"I had remarks from the chef so I'm careful. Before, I already didn't practice in the middle of the workshop: I said a little prayer in the locker room and before eating with a sign of the cross. Now if I do it's really discreet, when I'm alone, at the break, hop a little prayer in my head, without a sign, and that's it.
Understanding managerial action and its functional, fair and equitable characteristics seems decisive for acceptance by the employee, even if it can always be accompanied by resignation and frustration. A Muslim employee of a commercial agency explains her reaction when her manager, Valentin, asked her to remove her veil in front of customers:
"I understand that there are customers who are bothered by it, let's say that I accept it. I knew that I could be asked to do so, even if I would feel better with it. I take it off when I arrive and I put it back on. I don't want to make waves: I don't want to create any problems for Valentin, for the team, or for me."
On the other hand, other employees will refuse managerial action and will maintain their religious practice, even if it means confronting the hierarchy. Here, the incomprehension of managerial action and its ethical, fair and functional dimensions coexists with a questioning of the legitimacy of management and the company to constrain religious practice.
"I do not agree. There is no valid reason for me to remove my veil. The only reason is that it does not please my superior. She is against it because she is self - saying feminist. It has nothing to do with work. She can try to fire me if she wants, I won't take it away, not without real reasons in any case", gets carried away by a Muslim employee of a functional department of a logistics company.
"It's my religion before the company", also told us an evangelical Christian worker in a construction company.
People in the last group will come to leave the company. During the interviews, we identified four methods, which can possibly be implemented jointly: becoming self-employed; look for a new job in companies open to religious practice, often spotted by communities of practitioners who list them on social networks; going abroad to countries and geographical areas that are supposed to be more open to religion at work, such as the Gulf countries, the United Kingdom, Canada or the United States; increase their employability in order to compensate for the handicap represented by the visibility of religious practice.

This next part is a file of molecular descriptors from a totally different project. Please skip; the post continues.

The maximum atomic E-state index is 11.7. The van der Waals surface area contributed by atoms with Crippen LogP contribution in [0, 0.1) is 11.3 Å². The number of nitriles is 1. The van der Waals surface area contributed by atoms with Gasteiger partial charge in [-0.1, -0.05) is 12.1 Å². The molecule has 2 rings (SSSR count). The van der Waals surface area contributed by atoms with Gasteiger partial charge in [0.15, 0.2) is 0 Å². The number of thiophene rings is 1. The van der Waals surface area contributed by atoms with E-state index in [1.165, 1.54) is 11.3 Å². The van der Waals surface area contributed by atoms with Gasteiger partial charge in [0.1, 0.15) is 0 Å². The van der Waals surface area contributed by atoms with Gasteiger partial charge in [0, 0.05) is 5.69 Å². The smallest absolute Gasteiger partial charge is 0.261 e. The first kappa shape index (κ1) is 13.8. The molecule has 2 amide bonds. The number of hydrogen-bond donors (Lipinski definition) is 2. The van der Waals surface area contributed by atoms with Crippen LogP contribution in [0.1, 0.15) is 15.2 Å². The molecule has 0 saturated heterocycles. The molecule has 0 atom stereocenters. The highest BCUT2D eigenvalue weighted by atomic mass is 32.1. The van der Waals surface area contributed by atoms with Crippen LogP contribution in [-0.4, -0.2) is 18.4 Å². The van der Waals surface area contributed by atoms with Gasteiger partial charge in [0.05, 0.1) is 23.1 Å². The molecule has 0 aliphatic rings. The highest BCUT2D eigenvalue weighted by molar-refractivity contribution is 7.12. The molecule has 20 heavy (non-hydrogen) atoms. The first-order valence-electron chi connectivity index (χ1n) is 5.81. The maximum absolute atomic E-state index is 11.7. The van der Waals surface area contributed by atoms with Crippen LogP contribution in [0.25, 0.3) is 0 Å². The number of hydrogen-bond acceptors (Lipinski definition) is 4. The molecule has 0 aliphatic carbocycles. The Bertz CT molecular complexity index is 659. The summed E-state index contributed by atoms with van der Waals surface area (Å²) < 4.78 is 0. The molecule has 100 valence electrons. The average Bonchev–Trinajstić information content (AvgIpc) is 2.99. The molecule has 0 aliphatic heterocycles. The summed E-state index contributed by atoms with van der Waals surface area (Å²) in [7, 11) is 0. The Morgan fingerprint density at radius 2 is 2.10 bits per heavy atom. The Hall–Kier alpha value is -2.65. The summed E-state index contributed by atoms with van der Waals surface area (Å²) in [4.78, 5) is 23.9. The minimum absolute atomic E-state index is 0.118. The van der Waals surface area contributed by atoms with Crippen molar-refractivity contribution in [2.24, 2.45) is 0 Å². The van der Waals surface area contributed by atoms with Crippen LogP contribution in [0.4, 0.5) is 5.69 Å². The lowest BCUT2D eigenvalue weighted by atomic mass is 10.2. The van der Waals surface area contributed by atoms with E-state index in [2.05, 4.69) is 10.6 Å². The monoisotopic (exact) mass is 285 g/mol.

The employee to propose?
All of this seems to depend on three elements: the attachment to religious practice, a feeling of weariness with what is perceived as stigmatizing and discriminatory practices and managerial behaviors and the desire to find a professional context without tensions linked to the practice. religious.
When observant employees perceive a tension between their religious practice and their professional role, we have also observed that they rarely mobilize company resources to find solutions. They very rarely have recourse to discussions with management or with functional services. Rather, they turn to people outside the company or refer, in a mimetic logic, to the behavior of other practitioners in the company or outside.
This distrust vis-à-vis the company and its management can be understood insofar as we are interested here in the reactions to restrictive and restrictive managerial actions. It can also be analyzed with regard to the characteristics of the French model of religious management.
In France, the starting point for managing religion and taking into account behavior reflecting religious practice is the neutrality imposed by the company subject to compliance with a certain number of criteria and constraints. Religious practice is tolerated in hollow, outside this space of neutrality.
Spaces of neutrality and tolerance of behavioral prescriptions in tension are thus juxtaposed, and it is up to the employee to propose an articulation of these prescriptions. The manager will assess its relevance, validate it or question it through an action to which the practitioner will react in turn in a way that can take one of the three forms identified above.